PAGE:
"Some 280 million people visit national parks each year, and their spending alone supports 247,000 jobs and a $31 billion economic impact, mostly in local economies.” nomic impact on our communities, the state and the region, as well as the customer experience,” wrote Donna Rowland, Director of the Cooke City Chamber of Commerce, in an email. Danny Bierschwale, Board President of the Gardiner Chamber of Commerce, echoed this sentiment saying Gardiner, the only yearround gateway community, heavily relies upon tourism generated by those traveling in and out of Yellowstone. But the reach is much broader, says Jan Stoddard, Director of Marketing for the West Yellowstone Chamber of Commerce and President of the regional tourism nonprofit Yellowstone Country.

billion in the state. According to the University of Montana’s Institute for Tourism and Recreation Research, this directly supports $2.54 billion of economic activity and an additional $1.52 billion of indirect impact. “We want visibility attached to the importance of what happens when you have dramatic cuts of $1.75 million in nine months in the park,” Stoddard said. Although communities can’t do much to prepare until the decision is made March 1, representatives

Crisis management is not new territory for the tourism industry, she said, noting similar waiting processes when dealing with forest fires, evacuations and other natural disasters. “We have a 30-day window to wrap our arms around what senior management decides to do once sequestration is announced, so we can react accordingly.” One national group, the Coalition of NPS Retirees, has been particularly outspoken against sequestration’s impact on national parks. Sequestration would “devastate the national parks of America, hurt local economies and create job loss,” said Joan Anzelmo, the coalition’s official spokesperson. “It will change the experience Americans have come to expect from national parks.” Yellowstone hasn’t released information on what it intends to do with the cuts.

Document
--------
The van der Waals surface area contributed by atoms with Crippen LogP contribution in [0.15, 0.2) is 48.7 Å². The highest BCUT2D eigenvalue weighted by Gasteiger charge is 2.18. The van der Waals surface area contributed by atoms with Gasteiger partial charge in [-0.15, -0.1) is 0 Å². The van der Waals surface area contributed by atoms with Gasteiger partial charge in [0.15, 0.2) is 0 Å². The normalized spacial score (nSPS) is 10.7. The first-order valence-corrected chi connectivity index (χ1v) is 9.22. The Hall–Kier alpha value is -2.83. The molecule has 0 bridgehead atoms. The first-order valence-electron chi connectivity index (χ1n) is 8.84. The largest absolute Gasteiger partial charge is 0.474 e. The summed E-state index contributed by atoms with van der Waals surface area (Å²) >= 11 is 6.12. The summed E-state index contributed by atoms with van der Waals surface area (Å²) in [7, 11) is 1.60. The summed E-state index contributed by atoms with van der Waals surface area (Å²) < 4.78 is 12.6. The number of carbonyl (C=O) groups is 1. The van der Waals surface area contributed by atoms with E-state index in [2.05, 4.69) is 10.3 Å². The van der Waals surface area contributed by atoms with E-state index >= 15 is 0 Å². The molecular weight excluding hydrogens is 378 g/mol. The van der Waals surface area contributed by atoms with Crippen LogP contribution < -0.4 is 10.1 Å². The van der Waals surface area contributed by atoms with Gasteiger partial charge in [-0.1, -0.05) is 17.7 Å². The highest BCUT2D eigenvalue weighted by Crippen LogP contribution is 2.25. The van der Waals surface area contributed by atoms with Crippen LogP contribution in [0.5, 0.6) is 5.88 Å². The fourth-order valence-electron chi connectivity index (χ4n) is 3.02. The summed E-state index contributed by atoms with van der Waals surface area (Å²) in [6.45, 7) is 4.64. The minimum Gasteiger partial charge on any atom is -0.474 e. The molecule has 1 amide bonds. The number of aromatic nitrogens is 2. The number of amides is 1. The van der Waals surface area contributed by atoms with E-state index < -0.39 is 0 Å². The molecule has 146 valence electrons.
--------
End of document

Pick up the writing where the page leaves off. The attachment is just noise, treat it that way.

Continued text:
The following 10 national parks are potentially facing some of the most severe annual cuts: Yellowstone National Park – $1.75 million

“Yellowstone is the primary draw for first time visitors coming to Montana, so the budget cuts don’t just impact West Yellowstone,” she said, pointing to Bozeman and Billings, which are major transportation hubs for Yellowstone travelers.

National Mall and Memorial Park (Washington, D.C.) – $1.6 million

In 2012, non-resident visitors to Montana spent an estimated $3.19

Shenandoah National Park (Virginia) – $622,000

Yosemite National Park (California) – $1.43 million Gateway National Recreation Area (New York) – $1.25 million Grand Canyon National Park (Arizona) – $1.06 million Independence National Historic Park (Pennsylvania) – $1.18 million Great Smoky Mountains National Park (North Carolina and Tennessee) – $944,000 Everglades National Park (Florida) – $841,000 Mount Rushmore National Memorial (South Dakota) – $201,000


Feb. 22 - March 7, 2013 13

MSU receives $3.1 million for scholarships University named one of “100 Best College Buys”


Feb. 22 - March 7, 2013 13

pick your pearls.

msu news service